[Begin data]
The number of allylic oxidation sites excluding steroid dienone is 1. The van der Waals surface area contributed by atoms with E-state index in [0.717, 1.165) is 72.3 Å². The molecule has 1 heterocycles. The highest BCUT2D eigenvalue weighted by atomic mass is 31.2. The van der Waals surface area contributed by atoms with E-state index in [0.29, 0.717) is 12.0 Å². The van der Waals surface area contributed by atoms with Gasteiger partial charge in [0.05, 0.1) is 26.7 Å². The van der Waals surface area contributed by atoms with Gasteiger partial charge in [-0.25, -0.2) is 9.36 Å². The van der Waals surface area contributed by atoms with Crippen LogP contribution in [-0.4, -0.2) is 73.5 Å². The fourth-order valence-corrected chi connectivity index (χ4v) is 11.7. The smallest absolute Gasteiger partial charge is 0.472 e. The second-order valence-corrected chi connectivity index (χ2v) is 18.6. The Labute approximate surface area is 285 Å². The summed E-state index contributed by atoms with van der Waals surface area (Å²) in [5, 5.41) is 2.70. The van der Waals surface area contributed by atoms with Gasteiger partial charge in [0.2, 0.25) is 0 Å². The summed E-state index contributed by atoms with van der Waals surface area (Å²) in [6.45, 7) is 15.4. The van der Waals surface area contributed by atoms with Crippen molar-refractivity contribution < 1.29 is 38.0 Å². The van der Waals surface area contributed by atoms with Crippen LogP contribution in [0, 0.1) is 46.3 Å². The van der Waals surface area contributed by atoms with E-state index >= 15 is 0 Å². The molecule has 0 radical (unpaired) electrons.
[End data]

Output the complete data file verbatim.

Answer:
The number of allylic oxidation sites excluding steroid dienone is 1. The van der Waals surface area contributed by atoms with E-state index in [0.717, 1.165) is 72.3 Å². The molecule has 1 heterocycles. The highest BCUT2D eigenvalue weighted by atomic mass is 31.2. The van der Waals surface area contributed by atoms with E-state index in [0.29, 0.717) is 12.0 Å². The van der Waals surface area contributed by atoms with Gasteiger partial charge in [0.05, 0.1) is 26.7 Å². The van der Waals surface area contributed by atoms with Gasteiger partial charge in [-0.25, -0.2) is 9.36 Å². The van der Waals surface area contributed by atoms with Crippen LogP contribution in [-0.4, -0.2) is 73.5 Å². The fourth-order valence-corrected chi connectivity index (χ4v) is 11.7. The smallest absolute Gasteiger partial charge is 0.472 e. The second-order valence-corrected chi connectivity index (χ2v) is 18.6. The Labute approximate surface area is 285 Å². The summed E-state index contributed by atoms with van der Waals surface area (Å²) in [5, 5.41) is 2.70. The van der Waals surface area contributed by atoms with Gasteiger partial charge in [0.2, 0.25) is 0 Å². The summed E-state index contributed by atoms with van der Waals surface area (Å²) in [6.45, 7) is 15.4. The van der Waals surface area contributed by atoms with Crippen molar-refractivity contribution < 1.29 is 38.0 Å². The van der Waals surface area contributed by atoms with Crippen LogP contribution in [0, 0.1) is 46.3 Å². The van der Waals surface area contributed by atoms with E-state index >= 15 is 0 Å². The molecule has 0 radical (unpaired) electrons.